Friday, November 15, 2013

visit sunny chernobyl

energyskeptic | After Chernobyl, Russia had workers hired people to be “liquidators”. They were exposed to a lot of radiation to clean up Chernobyl so radioactive waste wouldn’t be tracked out or blown into the air and spread further.  These workers are now entitled to benefits depending on how much radiation dosage they received.

It hadn’t occurred to me that every time there’s a forest fire, the fallout of Chernobyl continues, because trees take up radioactive particles, which are released by fire again.

After Chernobyl exploded, firemen rushed over and kept the fire from spreading to an adjacent reactor — most of them died, but their bravery kept Chernobyl from creating an 800 kilometer no man’s zone, instead of the 30 kilometer zone that exists today.

Russia is planning to put a concrete dome over Chernobyl that will last for 150 years.  Blackwell describes this as “The reactor building, though, will be dangerous for millennia. So maybe there will one day be a shelter for the shelter for the Shelter Object, and then a shelter for that, and we will continue down the generations, building–shell by shell– a nest of giant, radioactive Russian dolls.”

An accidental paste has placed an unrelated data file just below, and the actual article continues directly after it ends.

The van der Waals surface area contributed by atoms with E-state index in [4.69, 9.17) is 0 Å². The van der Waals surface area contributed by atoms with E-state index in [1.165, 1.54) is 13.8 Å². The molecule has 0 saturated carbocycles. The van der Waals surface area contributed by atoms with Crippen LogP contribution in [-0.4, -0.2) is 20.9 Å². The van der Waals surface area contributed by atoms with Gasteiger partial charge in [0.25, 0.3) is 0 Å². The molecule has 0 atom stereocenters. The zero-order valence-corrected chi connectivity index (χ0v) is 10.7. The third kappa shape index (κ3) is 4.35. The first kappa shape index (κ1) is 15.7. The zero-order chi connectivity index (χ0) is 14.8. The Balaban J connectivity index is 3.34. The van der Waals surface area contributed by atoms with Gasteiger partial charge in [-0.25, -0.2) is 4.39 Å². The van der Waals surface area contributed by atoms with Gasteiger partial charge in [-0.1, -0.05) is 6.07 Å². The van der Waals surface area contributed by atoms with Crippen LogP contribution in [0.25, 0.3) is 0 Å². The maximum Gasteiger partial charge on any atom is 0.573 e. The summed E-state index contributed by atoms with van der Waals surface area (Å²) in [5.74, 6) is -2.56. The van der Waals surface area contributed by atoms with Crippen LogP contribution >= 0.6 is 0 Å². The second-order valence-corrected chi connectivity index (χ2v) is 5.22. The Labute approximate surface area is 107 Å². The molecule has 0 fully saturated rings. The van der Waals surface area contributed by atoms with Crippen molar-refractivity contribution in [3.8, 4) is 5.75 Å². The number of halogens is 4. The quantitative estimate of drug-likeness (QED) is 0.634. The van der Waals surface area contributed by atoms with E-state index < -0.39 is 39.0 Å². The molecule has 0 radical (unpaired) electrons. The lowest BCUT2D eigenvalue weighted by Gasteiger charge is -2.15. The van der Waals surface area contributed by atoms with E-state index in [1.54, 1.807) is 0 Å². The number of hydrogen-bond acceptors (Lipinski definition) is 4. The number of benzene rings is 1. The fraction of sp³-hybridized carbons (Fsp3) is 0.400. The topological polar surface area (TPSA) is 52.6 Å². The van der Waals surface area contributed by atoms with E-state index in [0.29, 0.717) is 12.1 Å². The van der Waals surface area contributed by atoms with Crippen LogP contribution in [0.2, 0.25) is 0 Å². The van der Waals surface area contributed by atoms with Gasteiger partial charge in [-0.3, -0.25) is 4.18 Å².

There are tours of Chernobyl, here’s a description from the book: “Dennis’s radiation meter topped out at 1300 micros, about 30 times the background radiation in New York City. He twisted around in his seat to face me. “Yesterday it was up to 2,000″. There was a hint of apology in his voice. Perhaps he was worried I might feel shortchanged for having received less than the maximum possible exposure …, as if I had come to Nepal to see Mount Everest, only to find it obscured by clouds”.

The Chernobyl core “was the size of a small building, a thick bucket standing several stories tall. It felt impossible to understand the power embodied in such a machine. A quarter ounce of nuclear fuel holds nearly as much energy as a ton of coal; the core had held more than a hundred thousand times that much”.